Sudan argues that the more lenient Rule 55(c) "good cause" standard applies here because the default judgment entered against it is not final and appealable, as it did not "adjudicate all claims of all parties, namely those against Defendant Syrian Arab Republic and the Agencies and Instrumentalities of the Syrian Arab Republic." Sudan’s Mot. at 4. Federal Rule of Civil Procedure 54(b) instructs that, typically, an order or decision that adjudicates the liabilities of fewer than all parties "does not end the action as to any of the claims or parties." Fed.R.Civ.P. 54(b) (emphasis added). Here, although the Plaintiffs named Syria and several of its agents and instrumentalities as defendants, Plaintiffs claim that they have been unable to serve those parties to date. See Pls.’ Status Report on Service of Process Upon the Syrian Defs., ECF No. 64; Pls.’ Status Report on the Syrian Defs., ECF No. 51; Pls.’ Status Report, ECF No. 28; Pls.’ Status Report, ECF No. 25; Pls.’ Status Report on Service of Process, ECF No. 23; Pls.’ Status Report on Service of Process, ECF No. 22.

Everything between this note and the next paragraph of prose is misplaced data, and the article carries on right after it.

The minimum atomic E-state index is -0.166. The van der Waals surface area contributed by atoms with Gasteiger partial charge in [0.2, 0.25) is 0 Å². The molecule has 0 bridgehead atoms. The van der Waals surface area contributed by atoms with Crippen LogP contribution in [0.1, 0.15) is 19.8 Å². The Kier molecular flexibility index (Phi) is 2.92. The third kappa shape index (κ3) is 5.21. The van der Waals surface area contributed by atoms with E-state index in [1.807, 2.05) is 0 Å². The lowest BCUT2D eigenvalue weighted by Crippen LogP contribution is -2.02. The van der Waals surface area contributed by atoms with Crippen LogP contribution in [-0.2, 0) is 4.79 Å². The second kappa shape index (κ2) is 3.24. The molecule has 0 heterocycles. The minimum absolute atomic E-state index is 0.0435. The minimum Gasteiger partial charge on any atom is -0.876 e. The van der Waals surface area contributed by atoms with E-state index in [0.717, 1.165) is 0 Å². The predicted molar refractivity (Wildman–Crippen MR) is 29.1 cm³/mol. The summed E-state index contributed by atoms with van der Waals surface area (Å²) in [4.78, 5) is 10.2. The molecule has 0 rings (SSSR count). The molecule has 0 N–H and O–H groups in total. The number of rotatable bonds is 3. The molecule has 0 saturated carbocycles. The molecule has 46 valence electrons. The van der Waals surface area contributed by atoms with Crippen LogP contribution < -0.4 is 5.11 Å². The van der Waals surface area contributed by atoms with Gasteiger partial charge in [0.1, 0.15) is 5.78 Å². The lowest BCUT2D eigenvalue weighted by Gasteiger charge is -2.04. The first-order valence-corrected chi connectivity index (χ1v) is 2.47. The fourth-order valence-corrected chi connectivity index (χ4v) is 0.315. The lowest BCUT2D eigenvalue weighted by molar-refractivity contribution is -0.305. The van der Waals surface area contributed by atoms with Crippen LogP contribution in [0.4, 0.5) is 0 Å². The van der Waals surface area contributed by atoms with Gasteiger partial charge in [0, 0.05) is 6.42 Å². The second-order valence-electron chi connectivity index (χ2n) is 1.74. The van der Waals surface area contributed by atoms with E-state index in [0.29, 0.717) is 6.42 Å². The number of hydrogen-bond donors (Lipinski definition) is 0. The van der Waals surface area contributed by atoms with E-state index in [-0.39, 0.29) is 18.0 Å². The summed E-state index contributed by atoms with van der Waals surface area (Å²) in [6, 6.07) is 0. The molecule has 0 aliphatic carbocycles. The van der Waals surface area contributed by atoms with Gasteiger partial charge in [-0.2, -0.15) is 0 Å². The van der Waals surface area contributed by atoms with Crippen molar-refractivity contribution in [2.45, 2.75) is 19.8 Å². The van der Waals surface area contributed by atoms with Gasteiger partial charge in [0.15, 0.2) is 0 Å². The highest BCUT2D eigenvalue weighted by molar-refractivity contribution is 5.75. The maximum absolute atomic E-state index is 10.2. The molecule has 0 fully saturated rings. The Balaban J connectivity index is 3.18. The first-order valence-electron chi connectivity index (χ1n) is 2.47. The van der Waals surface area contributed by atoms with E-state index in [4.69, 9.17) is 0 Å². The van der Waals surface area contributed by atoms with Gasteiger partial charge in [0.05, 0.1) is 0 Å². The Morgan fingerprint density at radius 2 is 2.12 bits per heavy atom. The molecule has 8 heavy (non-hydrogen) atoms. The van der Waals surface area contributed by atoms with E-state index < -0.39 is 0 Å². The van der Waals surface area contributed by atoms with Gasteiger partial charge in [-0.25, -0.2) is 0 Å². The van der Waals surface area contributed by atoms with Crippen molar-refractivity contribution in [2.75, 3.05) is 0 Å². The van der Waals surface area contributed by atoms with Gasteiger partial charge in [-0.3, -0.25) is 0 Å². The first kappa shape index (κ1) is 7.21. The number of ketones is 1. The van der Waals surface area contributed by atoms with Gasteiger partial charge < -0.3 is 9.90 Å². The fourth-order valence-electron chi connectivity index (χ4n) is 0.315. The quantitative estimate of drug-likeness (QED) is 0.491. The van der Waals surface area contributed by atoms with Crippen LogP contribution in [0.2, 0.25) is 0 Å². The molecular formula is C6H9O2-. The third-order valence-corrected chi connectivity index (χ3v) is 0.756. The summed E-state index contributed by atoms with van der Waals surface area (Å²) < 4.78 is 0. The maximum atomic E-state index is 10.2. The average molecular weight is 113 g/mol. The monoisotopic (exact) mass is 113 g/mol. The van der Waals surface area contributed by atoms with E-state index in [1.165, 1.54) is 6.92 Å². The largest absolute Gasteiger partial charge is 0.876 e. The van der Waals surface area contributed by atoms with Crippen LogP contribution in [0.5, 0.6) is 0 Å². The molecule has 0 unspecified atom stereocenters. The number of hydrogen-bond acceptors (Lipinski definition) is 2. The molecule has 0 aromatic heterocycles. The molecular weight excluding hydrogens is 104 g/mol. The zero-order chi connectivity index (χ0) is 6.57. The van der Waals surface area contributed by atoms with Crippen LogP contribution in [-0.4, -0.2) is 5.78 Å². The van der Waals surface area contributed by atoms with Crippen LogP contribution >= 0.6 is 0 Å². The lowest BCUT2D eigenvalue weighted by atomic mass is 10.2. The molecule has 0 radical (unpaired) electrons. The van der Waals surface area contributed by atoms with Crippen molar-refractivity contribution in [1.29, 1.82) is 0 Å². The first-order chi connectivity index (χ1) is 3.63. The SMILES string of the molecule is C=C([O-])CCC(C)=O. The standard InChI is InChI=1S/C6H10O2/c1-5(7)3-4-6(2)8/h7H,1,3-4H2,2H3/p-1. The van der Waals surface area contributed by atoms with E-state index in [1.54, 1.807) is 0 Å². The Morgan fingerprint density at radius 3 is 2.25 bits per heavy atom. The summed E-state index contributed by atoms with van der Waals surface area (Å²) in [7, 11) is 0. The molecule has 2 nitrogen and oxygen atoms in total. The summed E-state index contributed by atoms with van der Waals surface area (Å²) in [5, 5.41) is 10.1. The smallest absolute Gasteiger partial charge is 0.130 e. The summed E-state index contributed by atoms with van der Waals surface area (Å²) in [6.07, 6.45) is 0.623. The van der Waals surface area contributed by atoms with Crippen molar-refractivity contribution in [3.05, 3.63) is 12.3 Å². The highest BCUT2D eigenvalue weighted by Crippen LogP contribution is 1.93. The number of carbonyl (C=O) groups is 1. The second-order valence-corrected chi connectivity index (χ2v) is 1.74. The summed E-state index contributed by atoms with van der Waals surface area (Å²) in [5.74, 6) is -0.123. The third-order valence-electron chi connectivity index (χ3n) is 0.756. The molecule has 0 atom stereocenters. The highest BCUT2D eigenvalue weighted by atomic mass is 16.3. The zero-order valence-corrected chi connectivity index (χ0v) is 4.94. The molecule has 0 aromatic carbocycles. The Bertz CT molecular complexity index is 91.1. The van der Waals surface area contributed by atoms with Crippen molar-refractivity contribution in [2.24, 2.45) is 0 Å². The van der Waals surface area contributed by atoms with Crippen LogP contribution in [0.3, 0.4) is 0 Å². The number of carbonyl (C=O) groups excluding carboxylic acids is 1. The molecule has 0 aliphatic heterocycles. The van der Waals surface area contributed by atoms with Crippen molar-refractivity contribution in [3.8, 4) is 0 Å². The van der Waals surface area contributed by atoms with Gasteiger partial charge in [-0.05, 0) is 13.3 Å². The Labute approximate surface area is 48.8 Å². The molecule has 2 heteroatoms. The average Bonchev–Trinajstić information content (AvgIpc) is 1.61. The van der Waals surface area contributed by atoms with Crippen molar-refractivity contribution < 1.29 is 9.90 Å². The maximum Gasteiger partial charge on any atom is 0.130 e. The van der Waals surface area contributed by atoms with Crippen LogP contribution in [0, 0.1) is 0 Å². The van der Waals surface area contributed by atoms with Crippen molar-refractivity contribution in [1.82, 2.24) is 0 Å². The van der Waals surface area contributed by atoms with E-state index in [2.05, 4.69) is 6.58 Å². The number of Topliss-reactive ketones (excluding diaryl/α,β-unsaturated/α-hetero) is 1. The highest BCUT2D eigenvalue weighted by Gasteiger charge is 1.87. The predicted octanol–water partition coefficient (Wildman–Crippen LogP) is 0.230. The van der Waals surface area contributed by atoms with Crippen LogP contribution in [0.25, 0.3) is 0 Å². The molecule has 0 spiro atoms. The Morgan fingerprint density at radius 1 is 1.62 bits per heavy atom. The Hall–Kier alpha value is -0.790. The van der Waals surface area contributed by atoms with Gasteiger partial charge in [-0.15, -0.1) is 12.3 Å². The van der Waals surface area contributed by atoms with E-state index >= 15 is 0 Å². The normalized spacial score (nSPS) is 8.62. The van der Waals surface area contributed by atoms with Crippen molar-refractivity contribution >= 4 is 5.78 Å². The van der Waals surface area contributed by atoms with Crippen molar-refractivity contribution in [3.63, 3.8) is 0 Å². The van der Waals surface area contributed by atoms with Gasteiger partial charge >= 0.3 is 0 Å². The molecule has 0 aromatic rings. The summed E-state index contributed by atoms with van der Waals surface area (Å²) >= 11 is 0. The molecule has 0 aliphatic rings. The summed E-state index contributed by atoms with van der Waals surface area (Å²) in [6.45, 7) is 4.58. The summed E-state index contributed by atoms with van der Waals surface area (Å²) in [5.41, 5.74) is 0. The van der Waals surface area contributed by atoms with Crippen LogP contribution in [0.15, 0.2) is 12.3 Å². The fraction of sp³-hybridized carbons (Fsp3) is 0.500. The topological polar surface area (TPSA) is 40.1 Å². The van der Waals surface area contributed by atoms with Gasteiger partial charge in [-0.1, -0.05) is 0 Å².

In response, Plaintiffs point to an exception that the D.C. Circuit has recognized for unserved defendants. As the Circuit has explained, "defendants that have not been subject to effective service are not ‘parties’ within the meaning of Rule 54(b)." Cambridge Holdings Grp., Inc. v. Fed. Ins. Co., 489 F.3d 1356, 1360 (D.C. Cir. 2007); see 15A Charles Alan Wright, Arthur R. Miller & Edward H. Cooper, Federal Practice & Procedure § 3914.7, at 553-54 (2d ed. 1992) ("It is widely agreed that defendants who have not been served with process are not counted; a disposition as to all those who have been served is final."). In such circumstances, "a district court order disposing of all claims against all properly served defendants satisfies the requirements of Rule 54(b), even if claims against those not properly served remain unresolved." Cambridge Holdings Grp., 489 F.3d at 1360-61. Plaintiffs urge that because the judgment entered against Iran and Sudan resolved the claims against all defendants who had been served, the Court’s judgment was final and appealable when entered, and Sudan must now meet the Rule 60(b) standard to set that judgment aside.